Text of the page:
Monday, 5 November 2012

Chekhov's enlightenment - On the life, evolution, and legacy of Anton Chekhov.

Chekhov’s contemporaries wondered: What sort of Russian writer was he? He had no solution to the ultimate questions. With no “general idea” to teach, wasn’t he more like a talented Frenchman or Englishman born in the wrong place?
No country ever has valued literature more highly than Russia. When Tolstoy published Anna Karenina, Dostoevsky enthused that at last the existence of the Russian people had been justified! Can anyone imagine an English critic thinking England’s right to exist was in question or discovering it in Bleak House?
Nations, it seemed, live in order to produce great literature, and literature exists to reveal great truths. Science, philosophy, and the other arts are all very well, but nothing rivals poetry and fiction. For Russians, literature played the same role as Scripture did for the ancient Hebrews when it was still possible to add books to the Bible.
Boris Pasternak proclaimed: “a book is a squarish chunk of hot, smoking conscience—and nothing else!” The radical writer Nicholas Chernyshevsky explained that, whereas European countries have developed an intellectual “division of labor,” Russia concentrates its energies on literature:
For that reason . . . literature plays a greater role in our intellectual life than French, German, and English literature play in the intellectual life of their respective countries, and it bears greater responsibilities. . . . Russian literature has the direct duty of taking an interest in the subject matter that has elsewhere passed into the special competence of other fields of intellectual activity.
How many people can name a Russian philosopher, economist, or sociologist? The reason it is hard is that talented Russians with something to say wrote novels or, at least, literary criticism. If you had an idea about psychology, you would write a book on Dostoevsky. Philosophers of sex commented on Tolstoy.
Even today, Russians treat great writers as soothsayers. Historians cite Tolstoy’s rather fanciful portrait of General Kutuzov in War and Peace as if it were truer than any mere document. Above all, writers were expected to offer enlightenment, a word used with great reverence. Its opposite,mrakobesie (obscurantism, but literally “demon-darkness”), suggested pure evil. And then there was Chekhov, who was second only to Tolstoy among contemporaries, but had no special “tendency” or “idea.” Tolstoy preached Tolstoyanism, but there has never been any “Chekhovism.” Chekhov presented himself as a physician who made house calls and wrote hundreds of stories a year to pay the bills.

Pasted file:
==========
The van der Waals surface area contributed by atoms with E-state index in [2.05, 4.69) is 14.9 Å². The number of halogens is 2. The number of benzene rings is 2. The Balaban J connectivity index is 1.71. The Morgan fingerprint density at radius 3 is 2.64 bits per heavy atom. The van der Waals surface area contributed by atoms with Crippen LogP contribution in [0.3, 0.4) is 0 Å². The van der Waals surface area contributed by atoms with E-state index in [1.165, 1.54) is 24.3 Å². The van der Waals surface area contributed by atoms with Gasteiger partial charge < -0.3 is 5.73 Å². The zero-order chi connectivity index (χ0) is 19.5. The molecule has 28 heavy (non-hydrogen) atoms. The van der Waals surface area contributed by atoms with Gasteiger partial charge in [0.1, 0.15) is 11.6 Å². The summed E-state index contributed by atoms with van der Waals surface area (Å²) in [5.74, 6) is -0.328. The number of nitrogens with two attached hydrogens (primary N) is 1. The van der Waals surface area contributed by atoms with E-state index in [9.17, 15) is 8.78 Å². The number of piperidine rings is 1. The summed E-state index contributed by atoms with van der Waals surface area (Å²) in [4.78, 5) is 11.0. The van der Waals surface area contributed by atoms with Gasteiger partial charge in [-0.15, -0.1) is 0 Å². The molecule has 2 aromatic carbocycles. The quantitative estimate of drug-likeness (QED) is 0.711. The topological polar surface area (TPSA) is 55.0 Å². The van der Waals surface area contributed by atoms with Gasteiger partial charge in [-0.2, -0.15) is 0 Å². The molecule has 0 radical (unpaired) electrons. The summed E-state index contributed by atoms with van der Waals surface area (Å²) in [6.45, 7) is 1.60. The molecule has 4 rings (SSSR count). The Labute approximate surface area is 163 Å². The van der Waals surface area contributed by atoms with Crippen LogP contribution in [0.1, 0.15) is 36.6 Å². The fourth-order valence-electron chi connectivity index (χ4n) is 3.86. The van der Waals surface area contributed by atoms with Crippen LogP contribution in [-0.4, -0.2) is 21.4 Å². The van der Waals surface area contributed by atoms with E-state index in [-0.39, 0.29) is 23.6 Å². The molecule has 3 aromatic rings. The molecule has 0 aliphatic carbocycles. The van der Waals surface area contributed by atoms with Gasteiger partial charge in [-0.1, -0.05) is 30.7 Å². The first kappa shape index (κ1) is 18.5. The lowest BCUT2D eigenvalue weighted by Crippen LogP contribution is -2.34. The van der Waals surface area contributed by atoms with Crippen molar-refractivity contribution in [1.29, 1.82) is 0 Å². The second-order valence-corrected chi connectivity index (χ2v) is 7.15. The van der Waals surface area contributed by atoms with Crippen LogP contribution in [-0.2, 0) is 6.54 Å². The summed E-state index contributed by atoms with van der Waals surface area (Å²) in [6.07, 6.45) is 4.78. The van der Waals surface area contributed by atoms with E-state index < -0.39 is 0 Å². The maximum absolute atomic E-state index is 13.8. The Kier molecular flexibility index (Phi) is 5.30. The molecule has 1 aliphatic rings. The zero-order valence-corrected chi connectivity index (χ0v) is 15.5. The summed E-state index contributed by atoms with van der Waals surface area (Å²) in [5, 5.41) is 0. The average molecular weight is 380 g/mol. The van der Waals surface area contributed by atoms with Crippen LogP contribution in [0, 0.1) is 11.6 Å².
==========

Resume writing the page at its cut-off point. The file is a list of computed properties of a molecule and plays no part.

Chekhov was no aristocrat, as were Pushkin, Turgenev, and Tolstoy. He cultivated neither their refined manners nor the equally meticulous “anti-manners” of the radicals. Unlike Chernyshevsky and Stalin, he was neither a priest’s son nor a seminarian, the most typical origin for a radical. The son of a failed shopkeeper from a remote town, he was always unapologetically concerned with money, down to earth in his manners, and practical.
Chekhov never forgot that his grandfather had been a serf who had saved enough to buy his family’s freedom, but he refused to carry a chip on his shoulder. He spoke of self-pity and the consciousness of victimhood in a tone verging on disgust. Those emotions belonged to the servile consciousness he wanted to rise above. Already a well-known writer in his late twenties, Chekhov confided to his publisher Alexey Suvorin: